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Search Tags: Susan Tsui Grundmann
Federal employees are skeptical their managers are making effective decisions about the federal workforce, according to a new report from the Merit Systems Protection Board. Just 24 percent of the employees agreed that their agencies properly addressed poor performers, while 29 percent of respondents indicated their organizations eliminated unnecessary programs and positions, according to the survey of 42,000 feds from 24 agencies and departments.
Federal employees increasingly perceive less agency wrongdoing but that doesn't necessarily mean the threat of retaliation for reporting such misconduct has similarly decreased, according to a new Merit System Protection Board report.
Current and former federal employees, not hardened criminals, committed most acts of workplace violence, according to the Merit Systems Protection Board. The federal workplace was also more violent when compared with the private sector.
Two small agencies with large responsibilities toward the federal workforce say they've trimmed all the fat from their budgets and will need more resources to keep up with increasing caseloads. Merit Systems Protection Board Chairman Susan Tsui Grundmann told a Senate subcommittee she worries about impending staff retirements as well. The Office of Special Counsel is also feeling pressure to do more with less.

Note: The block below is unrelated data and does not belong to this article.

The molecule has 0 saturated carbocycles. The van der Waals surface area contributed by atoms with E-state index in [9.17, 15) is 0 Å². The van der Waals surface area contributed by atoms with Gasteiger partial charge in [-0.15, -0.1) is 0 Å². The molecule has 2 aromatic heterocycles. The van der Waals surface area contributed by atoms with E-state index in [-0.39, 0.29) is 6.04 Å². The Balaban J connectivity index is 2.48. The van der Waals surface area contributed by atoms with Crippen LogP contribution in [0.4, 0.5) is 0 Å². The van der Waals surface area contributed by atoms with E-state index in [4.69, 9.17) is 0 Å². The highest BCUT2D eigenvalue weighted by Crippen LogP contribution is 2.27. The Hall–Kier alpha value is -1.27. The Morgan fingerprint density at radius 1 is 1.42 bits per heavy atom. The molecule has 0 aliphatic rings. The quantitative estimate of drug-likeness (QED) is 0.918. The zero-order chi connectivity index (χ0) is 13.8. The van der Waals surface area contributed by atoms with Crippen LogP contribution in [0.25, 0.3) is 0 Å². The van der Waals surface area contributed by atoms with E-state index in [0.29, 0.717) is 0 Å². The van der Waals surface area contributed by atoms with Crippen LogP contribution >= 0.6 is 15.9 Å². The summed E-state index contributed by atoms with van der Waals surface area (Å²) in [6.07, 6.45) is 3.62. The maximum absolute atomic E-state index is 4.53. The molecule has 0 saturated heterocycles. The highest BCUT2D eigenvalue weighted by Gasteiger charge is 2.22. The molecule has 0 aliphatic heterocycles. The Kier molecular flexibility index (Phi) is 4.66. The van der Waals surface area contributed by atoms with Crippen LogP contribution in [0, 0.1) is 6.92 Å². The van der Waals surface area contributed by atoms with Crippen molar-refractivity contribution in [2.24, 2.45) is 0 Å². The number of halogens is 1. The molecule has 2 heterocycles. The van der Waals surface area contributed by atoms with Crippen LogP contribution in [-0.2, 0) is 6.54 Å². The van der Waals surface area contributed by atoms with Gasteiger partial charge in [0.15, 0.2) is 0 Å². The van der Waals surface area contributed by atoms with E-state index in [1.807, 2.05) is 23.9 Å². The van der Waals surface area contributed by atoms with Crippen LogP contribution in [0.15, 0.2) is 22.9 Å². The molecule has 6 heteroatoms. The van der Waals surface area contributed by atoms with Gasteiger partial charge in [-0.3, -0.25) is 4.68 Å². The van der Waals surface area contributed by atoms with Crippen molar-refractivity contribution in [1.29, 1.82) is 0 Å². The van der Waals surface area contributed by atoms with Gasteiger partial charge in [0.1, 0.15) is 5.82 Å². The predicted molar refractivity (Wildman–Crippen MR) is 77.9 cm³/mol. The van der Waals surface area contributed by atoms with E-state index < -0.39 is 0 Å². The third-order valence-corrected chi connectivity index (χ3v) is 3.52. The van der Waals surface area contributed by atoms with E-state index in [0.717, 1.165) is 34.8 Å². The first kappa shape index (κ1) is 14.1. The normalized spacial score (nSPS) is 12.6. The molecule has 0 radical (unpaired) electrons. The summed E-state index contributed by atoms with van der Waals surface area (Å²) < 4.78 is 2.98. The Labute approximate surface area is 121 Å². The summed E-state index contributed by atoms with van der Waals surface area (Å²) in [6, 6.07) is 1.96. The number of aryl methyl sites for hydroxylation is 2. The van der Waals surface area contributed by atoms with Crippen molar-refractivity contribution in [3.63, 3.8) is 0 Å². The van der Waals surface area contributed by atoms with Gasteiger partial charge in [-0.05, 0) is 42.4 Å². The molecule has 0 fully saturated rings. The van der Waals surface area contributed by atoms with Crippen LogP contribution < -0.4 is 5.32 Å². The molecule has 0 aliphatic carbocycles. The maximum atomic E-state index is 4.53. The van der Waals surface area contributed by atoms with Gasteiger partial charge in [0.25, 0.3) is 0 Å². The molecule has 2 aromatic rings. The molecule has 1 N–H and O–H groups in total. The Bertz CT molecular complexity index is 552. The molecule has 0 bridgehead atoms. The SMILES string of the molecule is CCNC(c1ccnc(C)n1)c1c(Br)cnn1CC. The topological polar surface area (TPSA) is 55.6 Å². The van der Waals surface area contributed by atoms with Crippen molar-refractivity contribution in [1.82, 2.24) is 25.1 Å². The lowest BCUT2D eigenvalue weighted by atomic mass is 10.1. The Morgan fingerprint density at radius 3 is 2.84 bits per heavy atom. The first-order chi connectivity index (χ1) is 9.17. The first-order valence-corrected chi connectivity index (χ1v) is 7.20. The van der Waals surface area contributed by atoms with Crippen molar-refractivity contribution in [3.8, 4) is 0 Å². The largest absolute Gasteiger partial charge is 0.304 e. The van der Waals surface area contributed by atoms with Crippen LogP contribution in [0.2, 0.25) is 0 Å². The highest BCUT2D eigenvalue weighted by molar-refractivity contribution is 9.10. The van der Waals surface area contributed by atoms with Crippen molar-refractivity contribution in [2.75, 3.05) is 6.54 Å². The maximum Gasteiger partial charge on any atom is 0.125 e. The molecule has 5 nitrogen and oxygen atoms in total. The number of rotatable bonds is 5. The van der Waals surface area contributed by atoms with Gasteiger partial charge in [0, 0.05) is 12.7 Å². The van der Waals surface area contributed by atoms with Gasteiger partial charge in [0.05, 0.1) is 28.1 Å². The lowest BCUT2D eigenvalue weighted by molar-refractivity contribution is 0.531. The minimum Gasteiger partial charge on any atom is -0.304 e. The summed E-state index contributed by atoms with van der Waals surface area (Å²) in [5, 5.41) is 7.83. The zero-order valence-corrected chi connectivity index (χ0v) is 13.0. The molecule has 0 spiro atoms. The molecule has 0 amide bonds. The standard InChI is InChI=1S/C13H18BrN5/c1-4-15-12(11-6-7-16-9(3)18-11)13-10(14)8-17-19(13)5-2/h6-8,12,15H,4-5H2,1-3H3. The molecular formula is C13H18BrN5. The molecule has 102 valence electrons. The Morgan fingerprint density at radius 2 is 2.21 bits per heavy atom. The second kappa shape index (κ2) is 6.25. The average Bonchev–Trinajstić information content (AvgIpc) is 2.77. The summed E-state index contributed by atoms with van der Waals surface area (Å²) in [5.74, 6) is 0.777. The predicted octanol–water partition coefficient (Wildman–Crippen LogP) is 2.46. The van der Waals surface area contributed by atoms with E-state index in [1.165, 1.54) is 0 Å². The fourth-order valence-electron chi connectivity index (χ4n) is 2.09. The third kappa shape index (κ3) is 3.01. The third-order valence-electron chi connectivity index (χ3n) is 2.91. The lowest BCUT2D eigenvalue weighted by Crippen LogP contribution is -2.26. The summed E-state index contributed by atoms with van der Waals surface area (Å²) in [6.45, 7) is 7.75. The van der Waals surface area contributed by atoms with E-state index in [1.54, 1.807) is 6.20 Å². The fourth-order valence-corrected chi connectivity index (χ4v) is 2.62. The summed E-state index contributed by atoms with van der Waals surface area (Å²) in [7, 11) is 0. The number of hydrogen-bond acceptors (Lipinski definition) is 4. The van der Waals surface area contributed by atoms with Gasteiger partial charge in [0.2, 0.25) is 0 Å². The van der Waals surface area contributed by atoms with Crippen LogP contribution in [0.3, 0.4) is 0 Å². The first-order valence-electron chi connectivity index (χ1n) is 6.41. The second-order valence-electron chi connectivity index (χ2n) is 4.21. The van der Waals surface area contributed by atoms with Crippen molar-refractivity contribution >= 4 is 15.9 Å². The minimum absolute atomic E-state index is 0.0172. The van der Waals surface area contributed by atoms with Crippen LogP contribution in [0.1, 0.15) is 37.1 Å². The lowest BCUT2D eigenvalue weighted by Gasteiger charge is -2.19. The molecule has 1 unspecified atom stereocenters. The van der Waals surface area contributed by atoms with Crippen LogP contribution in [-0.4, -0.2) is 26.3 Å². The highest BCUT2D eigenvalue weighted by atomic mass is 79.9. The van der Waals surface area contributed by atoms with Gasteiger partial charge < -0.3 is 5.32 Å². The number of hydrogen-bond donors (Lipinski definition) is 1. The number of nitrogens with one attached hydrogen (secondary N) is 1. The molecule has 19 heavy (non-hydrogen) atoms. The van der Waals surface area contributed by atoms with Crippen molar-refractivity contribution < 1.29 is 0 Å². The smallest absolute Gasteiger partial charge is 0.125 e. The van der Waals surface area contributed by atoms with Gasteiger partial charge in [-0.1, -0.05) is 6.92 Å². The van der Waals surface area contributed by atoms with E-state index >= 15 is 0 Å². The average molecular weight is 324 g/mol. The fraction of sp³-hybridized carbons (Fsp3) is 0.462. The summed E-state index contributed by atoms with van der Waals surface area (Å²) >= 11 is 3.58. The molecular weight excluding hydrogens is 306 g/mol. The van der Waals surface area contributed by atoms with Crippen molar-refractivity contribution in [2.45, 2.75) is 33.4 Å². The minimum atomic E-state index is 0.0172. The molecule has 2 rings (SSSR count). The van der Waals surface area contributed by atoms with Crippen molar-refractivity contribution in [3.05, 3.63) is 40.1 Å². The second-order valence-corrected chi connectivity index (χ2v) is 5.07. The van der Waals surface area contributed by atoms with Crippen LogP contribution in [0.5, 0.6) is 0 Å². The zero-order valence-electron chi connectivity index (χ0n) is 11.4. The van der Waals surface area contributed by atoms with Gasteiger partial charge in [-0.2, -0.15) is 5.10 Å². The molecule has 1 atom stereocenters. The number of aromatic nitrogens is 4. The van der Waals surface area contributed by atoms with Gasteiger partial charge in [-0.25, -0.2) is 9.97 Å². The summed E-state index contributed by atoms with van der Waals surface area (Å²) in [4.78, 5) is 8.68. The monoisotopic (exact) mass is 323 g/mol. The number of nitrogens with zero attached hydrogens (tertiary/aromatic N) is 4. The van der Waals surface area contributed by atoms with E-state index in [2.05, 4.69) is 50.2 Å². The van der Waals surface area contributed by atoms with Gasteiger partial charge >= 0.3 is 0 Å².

The General Services Administration will announce a new policy that expands its telework and mobility options for employees.
David Ferriero is the new Archivist of the United States.
A Senate committee has held nomination hearings for the two newest members of the Merit Systems Protection Board -- the independent federal panel designated to hear federal worker appeals of personnel decisions made by their agencies. The two nominees, who will be chairman and vice chairman of MSPB, have long backgrounds in work with federal employee unions.